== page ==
His classmates around him said, "Chuo High is a tough school, you'll never get in," and when test results were released, sure enough, his number wasn't on the board. While in shock that he couldn't get into Chuo High without any test preparation, a week later someone came banging at the window between the classroom and corridor. When he looked up, standing there was his mother shouting.
"Tomoaki, Tomoaki, you got in! Chuo University High! You got in as an alternate!"
At the time, Chuo High was a rough boys' school which excelled at sport. There were students with good grades, but for Ogura, who never studied for his entrance exams, getting in through sports was his only option. Even so, because of training everday from morning to night, and spending every day sitting on the ground giving his seniors massages, he felt physically exhausted.
One day Ogura came home and told his father, "I want to quit the athletics club," and his father went straight to the athletics club with the idea. When his father came home he was told, "You got into Chuo High for your athletic ability, if you leave the club, you have to leave school, too." With those words, Ogura had no choice but to continue athletics for three years.
That wasn't the end of the story. Later, the athletics coach came and said to him, "I told your father that if you want to quit the athletics club you can." In other words, it wasn't Chuo High regulations or the athletics coach who forced Ogura to continue with athletics, it was his own father.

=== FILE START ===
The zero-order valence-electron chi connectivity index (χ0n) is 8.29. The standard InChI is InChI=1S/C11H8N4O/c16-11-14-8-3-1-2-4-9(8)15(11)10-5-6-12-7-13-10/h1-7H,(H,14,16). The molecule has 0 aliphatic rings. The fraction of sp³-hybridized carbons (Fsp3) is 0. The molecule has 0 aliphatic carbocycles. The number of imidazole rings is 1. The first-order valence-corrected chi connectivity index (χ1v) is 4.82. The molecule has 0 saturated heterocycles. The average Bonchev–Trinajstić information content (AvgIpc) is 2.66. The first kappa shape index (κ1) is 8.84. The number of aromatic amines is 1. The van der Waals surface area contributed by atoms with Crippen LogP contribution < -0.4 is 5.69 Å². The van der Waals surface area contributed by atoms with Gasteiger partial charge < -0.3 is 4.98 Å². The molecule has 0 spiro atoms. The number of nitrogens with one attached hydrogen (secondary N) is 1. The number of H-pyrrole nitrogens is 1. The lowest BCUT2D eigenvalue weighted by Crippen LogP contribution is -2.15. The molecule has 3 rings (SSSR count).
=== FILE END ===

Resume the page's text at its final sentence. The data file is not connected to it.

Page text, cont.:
"Since taking this road, you have to try hard at athletics, show determination."
Carving out a career by the skin of his teeth
Ogura continued athletics at Chuo High at his father's direction, but after becoming self-conscious of the fact that his athletic ability wasn't enough to get him through to Chuo University, he abandoned efforts to get into Chuo University. After studying for a year at home, he entered the French department at Dokkyo University, again as an alternate. His decision to become an announcer came when he saw a poster saying, "Fuji Television announcers wanted," during his job-hunting activities.
"At that time I had become able to talk a little better than others, so I thought that, just maybe, I may pass this even without studying, and I took the Fuji Television announcer test. After seven interviews in a month, six candidates remained out of 12,000 applicants. Of those, three passed and three were turned away. I was among the three who failed. There was nowhere else for me to go, and when I was thinking about what I should do next, I applied to then-Tokyo Channel 12, which was recruiting announcers, and passed."
He was an alternate at both Chuo University High School at Koganei and Dokkyo University. He missed out on a job as an announcer at Fuji Television at the final gate, but he became an announcer for TV Tokyo, and although he now freelances, he has a regular show on Fuji Television.
"In life, you don't know what misfortunes will come about or what paths will open up. It is important to believe that you can overcome your handicaps by yourself. If you don't have confidence in yourself, you should work hard to solve that."
Now, the remarks the "professional talker" gives, without a glimpse of either his Akita dialect or bad stutter, are true to his word.
(This article is based on a speech Tomoaki Ogura gave to the whole school in Chuo University High School's auditorium on June 23rd last year as one of Chuo University's 125th anniversary commemorative events.)